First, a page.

The updates proposed Friday would be the first to the VFCP since 2006 and enhance an already successful program, said Lisa M. Gomez assistant secretary for employee benefits security, in a call with reporters.
Since the program went live in 2002, the Labor Department's Employee Benefits Security Administration has processed about 27,500 applications and restored $762 million to plans, including fielding 1,374 applications and restoring $5 million in fiscal year 2022, Ms. Gomez said.
While VFCP is designed to encourage employers to voluntarily comply with ERISA by self-correcting certain violations, employers currently have to fill out an application, provide documentation and wait for EBSA approval in order to rectify a delinquent participant contribution.
The proposal would allow employers to instead notify EBSA electronically that they have self-corrected certain failures to send participant contributions and loan repayments to retirement plans on time, so long as certain conditions are met:
- The delinquent participant contributions or loan repayments must be remitted to the plan no more than 180 calendar days from the date of withholding or receipt.
- Lost earnings must not exceed $1,000 calculated from date of withholding or receipt.
- The plan or self-corrector must not be under investigation as defined in the program.
- Self-correctors must use the program's online calculator to calculate lost earnings and an online web tool to complete and file the self-correction component notice. Self-correctors must also complete and retain the self-correction retention record checklist.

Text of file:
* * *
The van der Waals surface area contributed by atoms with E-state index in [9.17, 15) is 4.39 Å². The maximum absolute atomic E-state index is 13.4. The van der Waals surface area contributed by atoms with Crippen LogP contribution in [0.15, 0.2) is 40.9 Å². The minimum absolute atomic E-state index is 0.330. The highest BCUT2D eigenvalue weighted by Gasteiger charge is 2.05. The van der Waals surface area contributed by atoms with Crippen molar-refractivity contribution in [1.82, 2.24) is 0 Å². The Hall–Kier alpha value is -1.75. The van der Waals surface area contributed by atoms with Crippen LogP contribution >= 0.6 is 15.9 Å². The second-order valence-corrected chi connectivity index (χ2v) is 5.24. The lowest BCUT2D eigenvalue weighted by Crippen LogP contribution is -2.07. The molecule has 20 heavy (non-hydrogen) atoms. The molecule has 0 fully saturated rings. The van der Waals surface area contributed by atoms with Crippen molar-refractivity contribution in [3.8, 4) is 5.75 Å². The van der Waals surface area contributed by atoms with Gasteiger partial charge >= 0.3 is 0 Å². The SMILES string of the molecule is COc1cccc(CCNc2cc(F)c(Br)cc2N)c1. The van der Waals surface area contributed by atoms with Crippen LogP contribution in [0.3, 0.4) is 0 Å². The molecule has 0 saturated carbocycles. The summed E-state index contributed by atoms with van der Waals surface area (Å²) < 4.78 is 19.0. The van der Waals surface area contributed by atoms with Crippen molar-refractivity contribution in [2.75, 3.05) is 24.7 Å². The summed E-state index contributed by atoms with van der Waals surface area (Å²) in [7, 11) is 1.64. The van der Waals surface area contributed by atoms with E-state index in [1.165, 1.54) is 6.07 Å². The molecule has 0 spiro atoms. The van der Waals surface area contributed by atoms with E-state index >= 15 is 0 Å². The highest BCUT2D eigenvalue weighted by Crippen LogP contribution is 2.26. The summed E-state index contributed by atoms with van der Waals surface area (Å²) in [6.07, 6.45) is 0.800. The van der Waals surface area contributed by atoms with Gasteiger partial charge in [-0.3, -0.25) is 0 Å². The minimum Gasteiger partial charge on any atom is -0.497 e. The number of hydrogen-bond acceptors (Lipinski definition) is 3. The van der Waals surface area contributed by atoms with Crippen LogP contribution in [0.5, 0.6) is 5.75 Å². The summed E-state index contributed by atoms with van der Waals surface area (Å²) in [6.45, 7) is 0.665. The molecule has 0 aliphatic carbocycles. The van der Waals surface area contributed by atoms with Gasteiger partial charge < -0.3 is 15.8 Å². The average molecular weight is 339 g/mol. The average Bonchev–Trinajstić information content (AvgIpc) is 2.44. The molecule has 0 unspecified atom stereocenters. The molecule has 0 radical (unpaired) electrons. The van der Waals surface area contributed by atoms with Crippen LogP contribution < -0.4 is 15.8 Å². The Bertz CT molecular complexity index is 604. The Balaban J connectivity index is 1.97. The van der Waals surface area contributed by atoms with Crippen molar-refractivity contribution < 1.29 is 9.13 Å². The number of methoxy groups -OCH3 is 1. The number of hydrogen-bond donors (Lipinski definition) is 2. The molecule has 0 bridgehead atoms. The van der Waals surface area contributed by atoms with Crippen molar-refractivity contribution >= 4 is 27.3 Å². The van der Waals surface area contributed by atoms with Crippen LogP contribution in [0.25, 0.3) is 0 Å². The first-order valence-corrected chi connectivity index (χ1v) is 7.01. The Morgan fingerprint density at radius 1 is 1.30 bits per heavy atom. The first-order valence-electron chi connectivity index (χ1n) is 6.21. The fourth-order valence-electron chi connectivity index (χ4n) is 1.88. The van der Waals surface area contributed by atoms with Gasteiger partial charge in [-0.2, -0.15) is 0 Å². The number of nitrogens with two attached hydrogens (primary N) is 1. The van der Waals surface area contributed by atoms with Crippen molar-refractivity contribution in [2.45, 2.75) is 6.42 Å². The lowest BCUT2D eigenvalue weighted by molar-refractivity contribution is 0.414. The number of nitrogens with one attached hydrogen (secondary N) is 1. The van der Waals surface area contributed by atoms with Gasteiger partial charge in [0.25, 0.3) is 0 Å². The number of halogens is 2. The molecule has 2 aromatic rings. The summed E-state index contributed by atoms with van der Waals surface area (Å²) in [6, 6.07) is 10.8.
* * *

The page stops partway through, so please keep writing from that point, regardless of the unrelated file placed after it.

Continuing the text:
"EBSA expects that a well-designed self-correction feature will mean more voluntary corrections and more participant accounts receiving more timely correction amounts," EBSA said in the proposal.
A senior department official on the call with reporters said most delinquent participant contributions are below the $1,000 threshold, though the official added that the proposal's public comment period will help determine whether the thresholds should be adjusted.
"The fact that we have a successful program doesn't mean it can't be improved," Ms. Gomez said. "I'm looking forward to reading the feedback from commenters and hearing the ways in which the program can be even more effective in achieving its goals."
The proposal will have a 60-day comment period after publication in the Federal Register on Nov. 21.